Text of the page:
I wrote a blog post in January 2010 about the revolt of Llywelyn Bren in Glamorgan and his attack on Caerphilly Castle in early 1316 (and see also Lady D's post on the subject), and in this post, I'm going to focus on Llywelyn's execution in c. 1318 and what we know about it. Hugh Despenser the Younger, lord of Glamorgan from 1317 to 1326, has always been held responsible for subjecting Llywelyn to a grotesque death by drawing, hanging, beheading and quartering, and it's entirely possible that he was indeed responsible, but the evidence is somewhat meagre. Oh, and a rather off-topic point here, but the inventory of Llywelyn Bren's goods seized in 1316 reveals what a cultured man he was: he owned a manuscript of the Roman de la Rose in French as well as three books in Welsh and four other unidentified books. You can see the inventory on British History Online, here.On 26 March 1316 after the revolt was put down, Edward II ordered Llywelyn, his wife Lleucu, five of his six or seven sons and six other Welshmen to be sent "under safe custody at the king’s expense" to the Tower. On 10 May 1316, they were granted either three pence a day for their maintenance (Llywelyn and Lleucu) or two pence (all the others), and their names were recorded as "Lewelin Pren and Leukina his wife...Griffin ap Lewelyn, James ap Lewelyn, David ap Lewelyn, Meurik ap Lewelyn, Roger ap Lewelyn". The six others were named as "Howel ap Ivor, Ievan ap Ivor, Lewelin ap Maddok, Madoc Vaghan, Grenou ap Rees, Res Meskyn". By 17 June 1317, only Llywelyn and two of his sons - their names now spelt Lewelin Pren, Griffin and Yevan, i.e. Gruffudd and Ieuan - are mentioned as prisoners in the Tower, the others presumably having been released. All three men were allowed three pence a day.  The claim made by one chronicler and some modern writers that Llywelyn and his family and supporters were held at Brecon by the earl of Hereford for a few months and only transferred to the Tower of London on or about 27 July 1316 is inaccurate. Edward II's order of 10 May 1316 to pay them 2d or 3d a day states "for the time that they have been in the Tower, and to continue to pay the same" (Close Rolls, p. 283).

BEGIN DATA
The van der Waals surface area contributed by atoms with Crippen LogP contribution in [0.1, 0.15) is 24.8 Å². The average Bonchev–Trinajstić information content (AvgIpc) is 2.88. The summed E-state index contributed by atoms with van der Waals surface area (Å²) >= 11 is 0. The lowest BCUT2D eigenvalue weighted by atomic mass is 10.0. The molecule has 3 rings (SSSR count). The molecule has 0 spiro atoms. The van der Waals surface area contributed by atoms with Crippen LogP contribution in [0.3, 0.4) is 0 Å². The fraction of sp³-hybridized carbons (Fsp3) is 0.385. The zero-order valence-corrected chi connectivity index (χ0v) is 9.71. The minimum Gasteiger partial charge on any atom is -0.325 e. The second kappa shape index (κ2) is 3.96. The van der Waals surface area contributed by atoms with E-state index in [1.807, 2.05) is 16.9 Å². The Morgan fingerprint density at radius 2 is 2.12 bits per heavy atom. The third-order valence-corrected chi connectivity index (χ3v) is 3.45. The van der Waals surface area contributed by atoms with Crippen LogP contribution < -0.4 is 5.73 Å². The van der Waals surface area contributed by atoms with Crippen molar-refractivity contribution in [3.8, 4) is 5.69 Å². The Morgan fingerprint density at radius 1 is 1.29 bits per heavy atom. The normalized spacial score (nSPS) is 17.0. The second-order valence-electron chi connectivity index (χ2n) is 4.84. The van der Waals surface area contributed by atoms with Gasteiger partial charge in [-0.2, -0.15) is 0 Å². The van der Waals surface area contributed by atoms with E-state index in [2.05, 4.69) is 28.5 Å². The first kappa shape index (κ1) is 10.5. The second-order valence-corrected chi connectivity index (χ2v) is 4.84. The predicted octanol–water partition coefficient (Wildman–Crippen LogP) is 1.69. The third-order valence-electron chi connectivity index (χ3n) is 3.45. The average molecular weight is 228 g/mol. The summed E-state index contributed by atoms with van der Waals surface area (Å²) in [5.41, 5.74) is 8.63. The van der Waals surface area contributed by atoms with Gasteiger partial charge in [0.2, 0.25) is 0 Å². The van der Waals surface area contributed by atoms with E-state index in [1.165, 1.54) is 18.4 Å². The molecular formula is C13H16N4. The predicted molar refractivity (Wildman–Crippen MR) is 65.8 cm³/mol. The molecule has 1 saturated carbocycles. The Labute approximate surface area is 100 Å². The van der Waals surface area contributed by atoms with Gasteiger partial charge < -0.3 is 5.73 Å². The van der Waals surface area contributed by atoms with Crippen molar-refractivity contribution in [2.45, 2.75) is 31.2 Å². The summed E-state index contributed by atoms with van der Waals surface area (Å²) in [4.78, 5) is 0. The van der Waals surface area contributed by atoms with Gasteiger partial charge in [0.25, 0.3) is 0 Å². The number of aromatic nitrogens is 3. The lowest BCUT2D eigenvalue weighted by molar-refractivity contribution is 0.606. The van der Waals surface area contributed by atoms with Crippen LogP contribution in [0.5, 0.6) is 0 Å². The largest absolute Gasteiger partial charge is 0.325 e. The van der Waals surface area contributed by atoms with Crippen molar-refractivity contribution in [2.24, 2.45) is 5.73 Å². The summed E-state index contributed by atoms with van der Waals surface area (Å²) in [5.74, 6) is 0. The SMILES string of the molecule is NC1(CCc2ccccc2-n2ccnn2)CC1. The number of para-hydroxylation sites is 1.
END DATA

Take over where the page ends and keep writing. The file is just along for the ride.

"This year Leulin Bren was condemned at Cardiff, as he deserved; and afterwards he was drawn by horses as a traitor, then hanged, his entrails burned and scattered, his limbs cut off and sent through the whole of Glamorgan, to strike terror into other traitors."